KTB History and Project Goal  
KTB History
          U-boat's maintained a working war diary in pen and ink which was assembled, typed out and copied when the boat returned from patrol.  The war diary (Kriegstagebücher or KTB for short) was one of a number of separate logs maintained aboard the boat.  Others were maintained for navigation, supply, radio (including the Funkkladde), armament, weather (for example Barographenstreifen) and several for engineering (including the KTB Maschine - a list of defects to be made good when the boat returned to port, and the Tauchtagebuch - a log of the trim of the boat which was updated as stores, fuel and weapons were used up).  Copies of the typed war diary, along with track charts (Wegekarte) and torpedo firing reports (Schussmeldung), a collation of radio messages and other attachments were sent to the Naval High Command, BdU Operations and Administration and to the Flotilla.   See BdU War Order 501 below for his instructions on keeping the war diary.  

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Standing War Order 501 (1943) - Keeping of War Diaries
          The KTBs are available for research today because Grand Admiral Dönitz ordered the Kriegsmarine archives to be preserved and allowed them to be seized intact by the Allies.  The documents were taken to London where they were microfilmed by the US Navy Office of Naval Intelligence.  Beginning in 1955 the originals were returned to Germany where they are held at the Bundesarchiv-Abt. Militärarchiv in Freiburg.  The US Navy turned over its microfilm collection of Kriegsmarine records to the US National Archives where they are maintained today.  
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Excerpt from "Guides to the Microfilmed Records of the German Navy, 1850-1945: No. 2  -  Records Relating to U-boat Warfare, 1939-1945"

National Archives and Records Administration, Washington: 1985

Bundesarchiv-Abt. Militärarchiv in Freiburg
U.S. National Archives
Project Goal
        The purpose of the U-boat Archive website is to enable the reader to share the joy of visiting an Archive and working with the original documents.  The goal is to present material in as close to a realistic form as possible given the limitations of the web.  With bandwidth cost coming down it is reasonable to ask why not scan and post documents just as they are found in the archive.  In many cases the documents are in such poor condition that it is difficult and sometimes impossible to make out the text.  Another reason for not posting scanned documents is that they are not searchable in that form.  To overcome these challenges the documents are transcribed and formatted it to look as much like the original as possible.  In the case of German documents, the goal is to transform the German text to English as if by magic, leaving as much of the look of the original as possible.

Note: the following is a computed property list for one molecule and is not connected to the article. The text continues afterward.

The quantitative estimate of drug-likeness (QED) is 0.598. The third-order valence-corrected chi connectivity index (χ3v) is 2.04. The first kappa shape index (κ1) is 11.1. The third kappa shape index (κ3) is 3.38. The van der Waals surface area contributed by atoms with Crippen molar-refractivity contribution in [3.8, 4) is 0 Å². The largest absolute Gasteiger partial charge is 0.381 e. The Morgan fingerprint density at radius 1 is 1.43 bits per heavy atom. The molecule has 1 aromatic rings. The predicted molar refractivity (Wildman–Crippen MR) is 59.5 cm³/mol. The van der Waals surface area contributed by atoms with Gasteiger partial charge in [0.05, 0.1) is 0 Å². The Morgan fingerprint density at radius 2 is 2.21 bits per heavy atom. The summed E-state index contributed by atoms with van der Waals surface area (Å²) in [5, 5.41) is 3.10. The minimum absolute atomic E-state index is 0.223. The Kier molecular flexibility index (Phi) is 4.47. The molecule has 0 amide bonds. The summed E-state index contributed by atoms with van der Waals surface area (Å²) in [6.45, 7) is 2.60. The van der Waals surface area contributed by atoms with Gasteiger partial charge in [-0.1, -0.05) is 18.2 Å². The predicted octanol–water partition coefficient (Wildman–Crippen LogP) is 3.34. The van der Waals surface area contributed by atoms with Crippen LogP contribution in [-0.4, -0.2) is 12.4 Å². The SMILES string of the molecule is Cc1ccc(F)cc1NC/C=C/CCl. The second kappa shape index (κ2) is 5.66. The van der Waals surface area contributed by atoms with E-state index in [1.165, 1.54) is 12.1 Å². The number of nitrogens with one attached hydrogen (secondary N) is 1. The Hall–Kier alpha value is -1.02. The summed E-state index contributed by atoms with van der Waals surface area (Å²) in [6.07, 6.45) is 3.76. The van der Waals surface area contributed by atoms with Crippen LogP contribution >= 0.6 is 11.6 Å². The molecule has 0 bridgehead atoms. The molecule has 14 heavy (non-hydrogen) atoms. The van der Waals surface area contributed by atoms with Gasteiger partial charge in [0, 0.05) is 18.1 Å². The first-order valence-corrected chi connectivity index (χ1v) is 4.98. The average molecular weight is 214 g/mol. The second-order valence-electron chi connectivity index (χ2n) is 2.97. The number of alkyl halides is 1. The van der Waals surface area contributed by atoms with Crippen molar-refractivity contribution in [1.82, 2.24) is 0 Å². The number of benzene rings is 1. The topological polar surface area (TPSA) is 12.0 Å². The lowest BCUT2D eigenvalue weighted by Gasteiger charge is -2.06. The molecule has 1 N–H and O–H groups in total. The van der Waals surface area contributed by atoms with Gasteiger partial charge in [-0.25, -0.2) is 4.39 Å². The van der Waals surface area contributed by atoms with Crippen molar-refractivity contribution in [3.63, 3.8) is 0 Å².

As a rule, notes and explanations are kept to a minimum.  It is hoped the user will explore the archive and that the documents and photographs will spur further reading and research.  The website is a companion not a competition to other fine and expansive websites like Uboat.net and Ubootwaffe.net and to the many U-boat related books.  To separate notes and explanations from wartime documents, notes and comments are in Arial font and wartime documents are in Times New Roman or what ever font most closely matches the original.
          The KTB Notes pages began as notes for the group involved in translating the KTBs and preparing them for the website.  They have grown with the project into a series of "articles" intended to help the reader understand the content and language of KTBs.  The articles present information that is not readily available elsewhere.  They refer the reader to other websites or to WWII era documents on this website for background information on U-boat technology and operations.   Each article has a Vocabulary section listing nautical, tactical and technical words which may be helpful to others trying to translate a KTB.  All the vocabulary sections have been combined into one long list arranged alphabetically.  
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